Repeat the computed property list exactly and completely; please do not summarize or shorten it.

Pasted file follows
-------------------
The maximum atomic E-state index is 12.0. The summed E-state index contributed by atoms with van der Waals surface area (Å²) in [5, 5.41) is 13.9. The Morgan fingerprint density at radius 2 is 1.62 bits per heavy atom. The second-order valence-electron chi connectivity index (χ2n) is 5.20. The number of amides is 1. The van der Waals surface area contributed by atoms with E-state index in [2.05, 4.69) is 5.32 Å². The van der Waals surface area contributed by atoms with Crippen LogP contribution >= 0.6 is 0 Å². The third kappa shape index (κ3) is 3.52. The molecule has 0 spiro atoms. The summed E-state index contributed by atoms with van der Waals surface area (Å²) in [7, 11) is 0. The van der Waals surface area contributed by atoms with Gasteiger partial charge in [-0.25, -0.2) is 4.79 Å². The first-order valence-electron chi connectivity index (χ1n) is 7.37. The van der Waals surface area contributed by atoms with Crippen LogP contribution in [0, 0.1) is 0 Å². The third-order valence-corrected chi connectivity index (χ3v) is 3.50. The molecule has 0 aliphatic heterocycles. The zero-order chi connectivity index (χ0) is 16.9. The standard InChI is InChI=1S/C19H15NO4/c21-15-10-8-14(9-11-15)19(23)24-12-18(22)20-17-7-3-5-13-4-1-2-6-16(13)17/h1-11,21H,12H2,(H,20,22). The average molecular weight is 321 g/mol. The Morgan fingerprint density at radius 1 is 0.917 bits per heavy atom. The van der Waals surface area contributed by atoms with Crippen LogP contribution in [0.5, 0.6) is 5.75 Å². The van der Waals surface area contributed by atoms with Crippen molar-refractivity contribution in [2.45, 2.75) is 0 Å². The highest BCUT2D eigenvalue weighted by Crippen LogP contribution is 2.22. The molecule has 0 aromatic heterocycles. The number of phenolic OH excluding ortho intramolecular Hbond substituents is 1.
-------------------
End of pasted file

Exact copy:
The maximum atomic E-state index is 12.0. The summed E-state index contributed by atoms with van der Waals surface area (Å²) in [5, 5.41) is 13.9. The Morgan fingerprint density at radius 2 is 1.62 bits per heavy atom. The second-order valence-electron chi connectivity index (χ2n) is 5.20. The number of amides is 1. The van der Waals surface area contributed by atoms with E-state index in [2.05, 4.69) is 5.32 Å². The van der Waals surface area contributed by atoms with Crippen LogP contribution >= 0.6 is 0 Å². The third kappa shape index (κ3) is 3.52. The molecule has 0 spiro atoms. The summed E-state index contributed by atoms with van der Waals surface area (Å²) in [7, 11) is 0. The van der Waals surface area contributed by atoms with Gasteiger partial charge in [-0.25, -0.2) is 4.79 Å². The first-order valence-electron chi connectivity index (χ1n) is 7.37. The van der Waals surface area contributed by atoms with Crippen LogP contribution in [0, 0.1) is 0 Å². The third-order valence-corrected chi connectivity index (χ3v) is 3.50. The molecule has 0 aliphatic heterocycles. The zero-order chi connectivity index (χ0) is 16.9. The standard InChI is InChI=1S/C19H15NO4/c21-15-10-8-14(9-11-15)19(23)24-12-18(22)20-17-7-3-5-13-4-1-2-6-16(13)17/h1-11,21H,12H2,(H,20,22). The average molecular weight is 321 g/mol. The Morgan fingerprint density at radius 1 is 0.917 bits per heavy atom. The van der Waals surface area contributed by atoms with Crippen LogP contribution in [0.5, 0.6) is 5.75 Å². The van der Waals surface area contributed by atoms with Crippen molar-refractivity contribution in [2.45, 2.75) is 0 Å². The highest BCUT2D eigenvalue weighted by Crippen LogP contribution is 2.22. The molecule has 0 aromatic heterocycles. The number of phenolic OH excluding ortho intramolecular Hbond substituents is 1.